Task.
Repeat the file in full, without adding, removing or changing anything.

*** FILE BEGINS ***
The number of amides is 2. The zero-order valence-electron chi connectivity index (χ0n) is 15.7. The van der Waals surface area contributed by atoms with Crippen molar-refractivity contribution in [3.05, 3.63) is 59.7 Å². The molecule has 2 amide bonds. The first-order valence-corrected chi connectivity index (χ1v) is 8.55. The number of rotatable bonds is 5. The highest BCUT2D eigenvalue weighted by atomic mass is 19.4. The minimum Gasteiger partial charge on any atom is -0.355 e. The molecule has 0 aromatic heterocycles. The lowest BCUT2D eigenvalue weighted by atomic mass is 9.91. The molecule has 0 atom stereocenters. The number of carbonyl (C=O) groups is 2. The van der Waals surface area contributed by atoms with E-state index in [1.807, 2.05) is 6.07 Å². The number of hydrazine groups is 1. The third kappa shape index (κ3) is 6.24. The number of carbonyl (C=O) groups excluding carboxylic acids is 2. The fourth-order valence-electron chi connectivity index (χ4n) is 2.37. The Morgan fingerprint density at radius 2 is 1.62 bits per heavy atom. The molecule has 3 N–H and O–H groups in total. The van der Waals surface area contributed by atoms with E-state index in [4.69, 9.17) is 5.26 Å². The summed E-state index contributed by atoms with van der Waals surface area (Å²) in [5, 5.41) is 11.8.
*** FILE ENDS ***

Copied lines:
The number of amides is 2. The zero-order valence-electron chi connectivity index (χ0n) is 15.7. The van der Waals surface area contributed by atoms with Crippen molar-refractivity contribution in [3.05, 3.63) is 59.7 Å². The molecule has 2 amide bonds. The first-order valence-corrected chi connectivity index (χ1v) is 8.55. The number of rotatable bonds is 5. The highest BCUT2D eigenvalue weighted by atomic mass is 19.4. The minimum Gasteiger partial charge on any atom is -0.355 e. The molecule has 0 aromatic heterocycles. The lowest BCUT2D eigenvalue weighted by atomic mass is 9.91. The molecule has 0 atom stereocenters. The number of carbonyl (C=O) groups is 2. The van der Waals surface area contributed by atoms with E-state index in [1.807, 2.05) is 6.07 Å². The number of hydrazine groups is 1. The third kappa shape index (κ3) is 6.24. The number of carbonyl (C=O) groups excluding carboxylic acids is 2. The fourth-order valence-electron chi connectivity index (χ4n) is 2.37. The Morgan fingerprint density at radius 2 is 1.62 bits per heavy atom. The molecule has 3 N–H and O–H groups in total. The van der Waals surface area contributed by atoms with E-state index in [4.69, 9.17) is 5.26 Å². The summed E-state index contributed by atoms with van der Waals surface area (Å²) in [5, 5.41) is 11.8.